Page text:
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Online Obituaries Are Changing The Way We Publicly Remember The Dead And How Newspapers Cover Deaths

Date:
June 16, 2009
Source:
Kansas State University
Summary:
Researchers found that although online obituaries allowing comments have positive implications for a community of mourners, it poses a conundrum for newspapers. In part, this is because such pages recreate the look of the hosting newspaper.

The ways we deal with death are finding a new life online, according to research being published by a Kansas State University journalism professor and her colleague.

"You're accustomed to clipping an obituary from the newspaper and putting it in the family Bible, but with online obituary services you can e-mail them to anyone you know," said Bonnie Bressers, associate professor of journalism and mass communications at K-State.

She and Janice Hume at the University of Georgia, who is the principal researcher on the project, have studied the phenomenon of newspapers publishing obituaries online and what it means not only for mourners and the public memory of the dead but also the ethical implications for newspapers. They will present their work in August at the Association for Education in Journalism and Mass Communications conference in Boston.

Hume was a K-State journalism and mass communications faculty member from 1999-2001.

Hume and Bressers looked at obituaries in the largest circulation newspapers in each of nine geographic regions across the United States. All of these newspapers had a partnership with Legacy.com, an online obituary service. When readers click on a paid obituary from the newspaper's Web site, they're redirected to the Legacy site, which adds an online guestbook that allows visitors to post comments. The family can later e-mail the entire guestbook to other mourners.

The researchers found that although this capability has positive implications for a community of mourners, it poses a conundrum for newspapers. In part, this is because the Legacy pages recreate the look of the hosting newspaper.

"To the user who isn't savvy, he or she would assume it's still the newspaper's site," Bressers said. "In a hundred years, will readers distinguish the two? The ethical implications need to be considered."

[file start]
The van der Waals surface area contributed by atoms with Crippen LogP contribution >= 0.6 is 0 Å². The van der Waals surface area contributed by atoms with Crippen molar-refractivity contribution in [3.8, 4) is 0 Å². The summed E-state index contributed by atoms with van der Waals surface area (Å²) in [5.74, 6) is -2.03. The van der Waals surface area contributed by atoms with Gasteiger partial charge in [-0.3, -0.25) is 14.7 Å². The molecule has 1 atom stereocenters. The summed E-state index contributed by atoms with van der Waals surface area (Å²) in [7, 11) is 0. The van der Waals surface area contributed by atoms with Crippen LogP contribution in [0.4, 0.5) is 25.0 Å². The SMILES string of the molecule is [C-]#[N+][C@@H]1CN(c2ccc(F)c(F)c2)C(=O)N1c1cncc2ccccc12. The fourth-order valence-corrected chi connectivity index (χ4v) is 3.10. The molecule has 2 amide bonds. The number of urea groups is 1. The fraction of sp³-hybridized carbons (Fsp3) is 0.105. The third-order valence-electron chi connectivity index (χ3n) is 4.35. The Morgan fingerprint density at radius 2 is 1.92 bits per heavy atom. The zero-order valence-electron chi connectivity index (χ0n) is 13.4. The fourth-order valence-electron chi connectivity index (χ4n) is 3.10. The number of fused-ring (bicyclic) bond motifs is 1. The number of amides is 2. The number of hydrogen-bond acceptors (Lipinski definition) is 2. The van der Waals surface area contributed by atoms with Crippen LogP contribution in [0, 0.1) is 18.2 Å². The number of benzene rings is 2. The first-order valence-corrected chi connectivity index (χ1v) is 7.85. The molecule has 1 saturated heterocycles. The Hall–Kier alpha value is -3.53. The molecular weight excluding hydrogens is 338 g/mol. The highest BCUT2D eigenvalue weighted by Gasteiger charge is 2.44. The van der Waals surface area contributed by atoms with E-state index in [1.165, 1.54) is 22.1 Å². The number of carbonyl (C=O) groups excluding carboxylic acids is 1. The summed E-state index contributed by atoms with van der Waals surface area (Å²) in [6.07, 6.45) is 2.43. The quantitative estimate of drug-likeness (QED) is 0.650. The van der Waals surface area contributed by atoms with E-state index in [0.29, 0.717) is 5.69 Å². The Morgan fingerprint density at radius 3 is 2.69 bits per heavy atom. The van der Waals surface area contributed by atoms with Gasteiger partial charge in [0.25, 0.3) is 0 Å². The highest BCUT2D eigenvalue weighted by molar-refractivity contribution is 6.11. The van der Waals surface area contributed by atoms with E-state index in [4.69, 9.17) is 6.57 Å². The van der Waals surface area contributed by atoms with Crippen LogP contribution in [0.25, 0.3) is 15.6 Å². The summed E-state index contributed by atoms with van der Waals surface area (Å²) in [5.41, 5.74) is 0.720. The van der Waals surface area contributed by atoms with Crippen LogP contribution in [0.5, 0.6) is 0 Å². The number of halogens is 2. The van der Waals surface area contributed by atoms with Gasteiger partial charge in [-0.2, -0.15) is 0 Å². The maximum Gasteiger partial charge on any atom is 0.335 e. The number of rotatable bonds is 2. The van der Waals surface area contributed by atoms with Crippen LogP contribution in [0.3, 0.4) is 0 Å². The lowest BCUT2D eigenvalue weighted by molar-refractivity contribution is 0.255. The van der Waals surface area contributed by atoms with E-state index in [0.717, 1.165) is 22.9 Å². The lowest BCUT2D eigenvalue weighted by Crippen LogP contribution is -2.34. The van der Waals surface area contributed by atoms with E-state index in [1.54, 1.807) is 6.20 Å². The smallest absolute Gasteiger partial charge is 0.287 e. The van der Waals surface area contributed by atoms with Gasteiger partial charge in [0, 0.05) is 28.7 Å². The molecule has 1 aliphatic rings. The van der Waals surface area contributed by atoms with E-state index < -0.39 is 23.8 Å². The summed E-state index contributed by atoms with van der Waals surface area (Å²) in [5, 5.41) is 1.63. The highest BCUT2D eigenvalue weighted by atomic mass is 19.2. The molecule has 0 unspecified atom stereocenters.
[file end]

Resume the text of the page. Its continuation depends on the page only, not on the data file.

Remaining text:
Legacy vets comments for the subjective quality of appropriateness, which Bressers said makes it unlikely to read comments about a person that aren't a glowing -- and perhaps more accurate -- account of their character. At the same time, comments aren't edited for accuracy in the way a newspaper report would be.

"If I were a newspaper, I'd also be concerned that outside companies like this are making money providing the kind of public access people want," Bressers said. "Newspapers have long been the holders of public memory, remembering people and reflecting the values of the time. At one time, for example, an examination of newspaper obituaries would make it look like women and African-Americans didn't die. We see online obituaries opening up the possibility that more people won't be forgotten."

Bressers said that she and Hume also see how online obituaries are bringing mourners together in a way that would have been impossible before. Friends and family who wouldn't have been able to attend a funeral to sign a physical guest book can send their condolences from anywhere they have an Internet connection. The researchers found comments from friends and family members sharing stories -- often humorous ones -- that painted a clearer picture of what the deceased person was really like.

Bressers said they were struck by the remarkable connections not just between people who have died and their childhood friends and co-workers, but also between complete strangers. If the deceased was a veteran, strangers express gratitude for that person having served the country. Strangers who shared a medical condition with the deceased convey empathy with the family.

The messages that are perhaps more specific to online mourning are those speaking to the dead themselves. Hume and Bressers found such guestbook comments often make a request of the deceased, such as 'Say hi to Mom.'"

Although comments can be left anonymously, mourners can leave an e-mail address with the "contact me" button, allowing the grieving to connect outside of the guestbook.

"These obituaries go beyond what a reporter would write and what a family would pay for," Bressers said. "Something may be lost in families not getting cards in the mail, but what is lost is outsized by allowing more people to participate in an online guestbook. The implications for community-building are immense."


Story Source:

The above story is based on materials provided by Kansas State University. Note: Materials may be edited for content and length.


Cite This Page:

Kansas State University. "Online Obituaries Are Changing The Way We Publicly Remember The Dead And How Newspapers Cover Deaths." ScienceDaily. ScienceDaily, 16 June 2009. <www.sciencedaily.com/releases/2009/06/090616164004.htm>.
Kansas State University. (2009, June 16). Online Obituaries Are Changing The Way We Publicly Remember The Dead And How Newspapers Cover Deaths. ScienceDaily. Retrieved April 24, 2014 from www.sciencedaily.com/releases/2009/06/090616164004.htm
Kansas State University. "Online Obituaries Are Changing The Way We Publicly Remember The Dead And How Newspapers Cover Deaths." ScienceDaily. www.sciencedaily.com/releases/2009/06/090616164004.htm (accessed April 24, 2014).

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